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Publication information
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Source: Vanderbilt University Quarterly
Source type: magazine
Document type: editorial column
Document title: “Current Comment”
Author(s): anonymous
Date of publication: October 1901
Volume number: 1
Issue number: 4
Pagination: 247-50 (excerpt below includes only pages 247-48)

 
Citation
“Current Comment.” Vanderbilt University Quarterly Oct. 1901 v1n4: pp. 247-50.
 
Transcription
excerpt
 
Keywords
William McKinley (death: personal response); William McKinley (mourning); William McKinley (relations with American South).
 
Named persons
William McKinley.
 
Document

 

Current Comment [excerpt]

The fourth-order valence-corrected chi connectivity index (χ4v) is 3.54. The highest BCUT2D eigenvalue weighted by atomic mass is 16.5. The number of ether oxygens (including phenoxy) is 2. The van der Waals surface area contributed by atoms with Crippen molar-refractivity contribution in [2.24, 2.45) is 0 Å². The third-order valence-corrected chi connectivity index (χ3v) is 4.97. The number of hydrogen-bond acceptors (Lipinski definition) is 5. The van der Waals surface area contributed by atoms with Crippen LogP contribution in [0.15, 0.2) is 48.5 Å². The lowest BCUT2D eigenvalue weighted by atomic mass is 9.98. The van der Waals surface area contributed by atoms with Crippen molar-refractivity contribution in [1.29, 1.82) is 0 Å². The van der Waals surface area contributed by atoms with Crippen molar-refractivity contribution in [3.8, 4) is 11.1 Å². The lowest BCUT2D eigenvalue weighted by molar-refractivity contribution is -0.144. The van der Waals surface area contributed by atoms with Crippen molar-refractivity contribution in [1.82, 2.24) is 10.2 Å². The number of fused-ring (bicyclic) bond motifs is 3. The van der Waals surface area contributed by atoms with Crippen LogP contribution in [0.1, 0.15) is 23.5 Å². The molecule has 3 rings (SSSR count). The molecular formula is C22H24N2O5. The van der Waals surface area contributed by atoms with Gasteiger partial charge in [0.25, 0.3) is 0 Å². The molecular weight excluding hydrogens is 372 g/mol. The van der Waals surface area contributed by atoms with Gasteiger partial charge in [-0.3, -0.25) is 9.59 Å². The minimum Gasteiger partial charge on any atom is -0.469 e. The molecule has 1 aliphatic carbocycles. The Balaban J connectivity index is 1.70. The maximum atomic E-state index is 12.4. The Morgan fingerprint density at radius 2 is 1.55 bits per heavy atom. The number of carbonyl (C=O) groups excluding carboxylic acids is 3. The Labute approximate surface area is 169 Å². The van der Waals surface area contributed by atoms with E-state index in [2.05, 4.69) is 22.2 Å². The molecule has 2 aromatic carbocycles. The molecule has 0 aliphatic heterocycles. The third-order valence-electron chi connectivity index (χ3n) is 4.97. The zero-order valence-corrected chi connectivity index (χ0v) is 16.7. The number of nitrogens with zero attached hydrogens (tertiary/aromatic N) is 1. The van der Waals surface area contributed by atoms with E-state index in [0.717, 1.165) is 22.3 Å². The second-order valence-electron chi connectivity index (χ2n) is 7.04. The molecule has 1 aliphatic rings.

THE marked sorrow that the South has shown over the death of President McKinley has been commented on with surprise in many quarters. The nature and extent of these comments is proof of the fact that the conditions of Southern life and thought are even yet poorly understood away from home. We are still judged as a peculiar sect or tribe, a Nazareth out of which can come little that is good. There are no doubt many reasons—some of them good ones—for this state of things, but it is only fair to say that there has been in the South no expression of sorrow that was not felt. We have not been playing at tears. The grief manifested over the death of our President was sincere, and is a proof of the influence he exercised in the obliteration of party lines and sectional feeling. His kind words, his generous deeds, won the hearts of Southerners as of Northerners, and the recollection of political antagonism faded away in the pride and affection felt for a chief magistrate who was also a gentle, noble, kindly, manly man. But it is also true that President McKinley had a larger number of political supporters in the South than might have been supposed. Quite a number of votes were cast for him both in 1896 and 1900 by men who had usually affiliated with the Democratic party. Some did this openly, some without avowing it; and [247][248] many who did not venture to vote for him rejoiced at his election. The growth of such a sentiment is a hopeful sign. There is always need of a strong class of independent voters in States where one political party is largely in control. In such communities there is no discussion of mooted questions, no attrition of opposing principles, no stimulus to the ruling party to purify itself. A large independent vote of the educated classes is the only way in which party supremacy can be threatened. Too long has it been in some States that the political freedom of a gentleman has meant freedom to vote with only one political party. It was stated privately a few years ago by a political leader that a certain eminent professor would have been elected President of his institution had he not voted for Mr. McKinley in 1896. There is need of a larger number of independent Republicans in Massachusetts and independent Democrats in the South. Our colleges and universities may contribute to this end by creating an atmosphere of personal freedom and independence, by sending forth year by year young men who had rather be right than regular, and who love their country better than the success of any one political party.

 

 


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